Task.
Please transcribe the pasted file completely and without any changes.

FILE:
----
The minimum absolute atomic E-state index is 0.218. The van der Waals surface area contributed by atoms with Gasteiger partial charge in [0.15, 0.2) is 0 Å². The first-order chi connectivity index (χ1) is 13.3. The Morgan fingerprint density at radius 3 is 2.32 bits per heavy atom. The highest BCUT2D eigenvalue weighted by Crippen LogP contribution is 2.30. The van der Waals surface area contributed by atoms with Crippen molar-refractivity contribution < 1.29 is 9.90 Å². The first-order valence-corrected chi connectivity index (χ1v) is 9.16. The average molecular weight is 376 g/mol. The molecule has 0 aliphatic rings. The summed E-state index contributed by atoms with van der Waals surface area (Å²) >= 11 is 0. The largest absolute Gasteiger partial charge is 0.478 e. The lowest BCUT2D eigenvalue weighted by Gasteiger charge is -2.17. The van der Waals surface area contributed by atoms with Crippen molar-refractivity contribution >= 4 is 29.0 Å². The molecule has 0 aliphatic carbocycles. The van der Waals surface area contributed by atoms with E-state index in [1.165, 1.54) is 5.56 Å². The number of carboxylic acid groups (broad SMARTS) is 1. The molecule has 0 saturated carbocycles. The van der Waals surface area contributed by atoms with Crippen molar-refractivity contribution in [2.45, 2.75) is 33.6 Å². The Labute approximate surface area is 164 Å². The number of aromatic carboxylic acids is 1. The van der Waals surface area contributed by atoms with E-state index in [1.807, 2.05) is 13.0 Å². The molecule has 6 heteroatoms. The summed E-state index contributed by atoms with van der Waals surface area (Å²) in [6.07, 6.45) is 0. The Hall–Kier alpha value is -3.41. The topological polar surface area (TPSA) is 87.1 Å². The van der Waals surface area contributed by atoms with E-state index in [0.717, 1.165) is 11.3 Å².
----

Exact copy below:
The minimum absolute atomic E-state index is 0.218. The van der Waals surface area contributed by atoms with Gasteiger partial charge in [0.15, 0.2) is 0 Å². The first-order chi connectivity index (χ1) is 13.3. The Morgan fingerprint density at radius 3 is 2.32 bits per heavy atom. The highest BCUT2D eigenvalue weighted by Crippen LogP contribution is 2.30. The van der Waals surface area contributed by atoms with Crippen molar-refractivity contribution < 1.29 is 9.90 Å². The first-order valence-corrected chi connectivity index (χ1v) is 9.16. The average molecular weight is 376 g/mol. The molecule has 0 aliphatic rings. The summed E-state index contributed by atoms with van der Waals surface area (Å²) >= 11 is 0. The largest absolute Gasteiger partial charge is 0.478 e. The lowest BCUT2D eigenvalue weighted by Gasteiger charge is -2.17. The van der Waals surface area contributed by atoms with Crippen molar-refractivity contribution >= 4 is 29.0 Å². The molecule has 0 aliphatic carbocycles. The van der Waals surface area contributed by atoms with E-state index in [1.165, 1.54) is 5.56 Å². The number of carboxylic acid groups (broad SMARTS) is 1. The molecule has 0 saturated carbocycles. The van der Waals surface area contributed by atoms with Crippen molar-refractivity contribution in [2.45, 2.75) is 33.6 Å². The Labute approximate surface area is 164 Å². The number of aromatic carboxylic acids is 1. The van der Waals surface area contributed by atoms with E-state index in [1.807, 2.05) is 13.0 Å². The molecule has 6 heteroatoms. The summed E-state index contributed by atoms with van der Waals surface area (Å²) in [6.07, 6.45) is 0. The Hall–Kier alpha value is -3.41. The topological polar surface area (TPSA) is 87.1 Å². The van der Waals surface area contributed by atoms with E-state index in [0.717, 1.165) is 11.3 Å².